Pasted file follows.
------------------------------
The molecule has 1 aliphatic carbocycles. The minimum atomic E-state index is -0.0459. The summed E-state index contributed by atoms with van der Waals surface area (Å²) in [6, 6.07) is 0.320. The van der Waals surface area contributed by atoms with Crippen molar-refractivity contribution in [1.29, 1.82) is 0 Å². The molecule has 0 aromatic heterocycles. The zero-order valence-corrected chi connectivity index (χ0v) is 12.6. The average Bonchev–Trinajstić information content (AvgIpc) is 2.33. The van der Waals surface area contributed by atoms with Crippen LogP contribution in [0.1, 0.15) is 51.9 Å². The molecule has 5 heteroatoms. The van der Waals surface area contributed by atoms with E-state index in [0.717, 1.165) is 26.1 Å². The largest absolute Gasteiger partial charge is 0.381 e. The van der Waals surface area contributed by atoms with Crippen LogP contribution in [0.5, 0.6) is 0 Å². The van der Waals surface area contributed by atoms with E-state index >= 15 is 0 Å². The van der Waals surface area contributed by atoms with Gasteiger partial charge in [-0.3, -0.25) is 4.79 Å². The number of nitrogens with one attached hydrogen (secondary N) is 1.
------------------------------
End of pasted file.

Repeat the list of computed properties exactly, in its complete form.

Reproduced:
The molecule has 1 aliphatic carbocycles. The minimum atomic E-state index is -0.0459. The summed E-state index contributed by atoms with van der Waals surface area (Å²) in [6, 6.07) is 0.320. The van der Waals surface area contributed by atoms with Crippen molar-refractivity contribution in [1.29, 1.82) is 0 Å². The molecule has 0 aromatic heterocycles. The zero-order valence-corrected chi connectivity index (χ0v) is 12.6. The average Bonchev–Trinajstić information content (AvgIpc) is 2.33. The van der Waals surface area contributed by atoms with Crippen LogP contribution in [0.1, 0.15) is 51.9 Å². The molecule has 5 heteroatoms. The van der Waals surface area contributed by atoms with E-state index in [0.717, 1.165) is 26.1 Å². The largest absolute Gasteiger partial charge is 0.381 e. The van der Waals surface area contributed by atoms with Crippen LogP contribution in [0.5, 0.6) is 0 Å². The van der Waals surface area contributed by atoms with E-state index >= 15 is 0 Å². The van der Waals surface area contributed by atoms with Gasteiger partial charge in [-0.3, -0.25) is 4.79 Å². The number of nitrogens with one attached hydrogen (secondary N) is 1.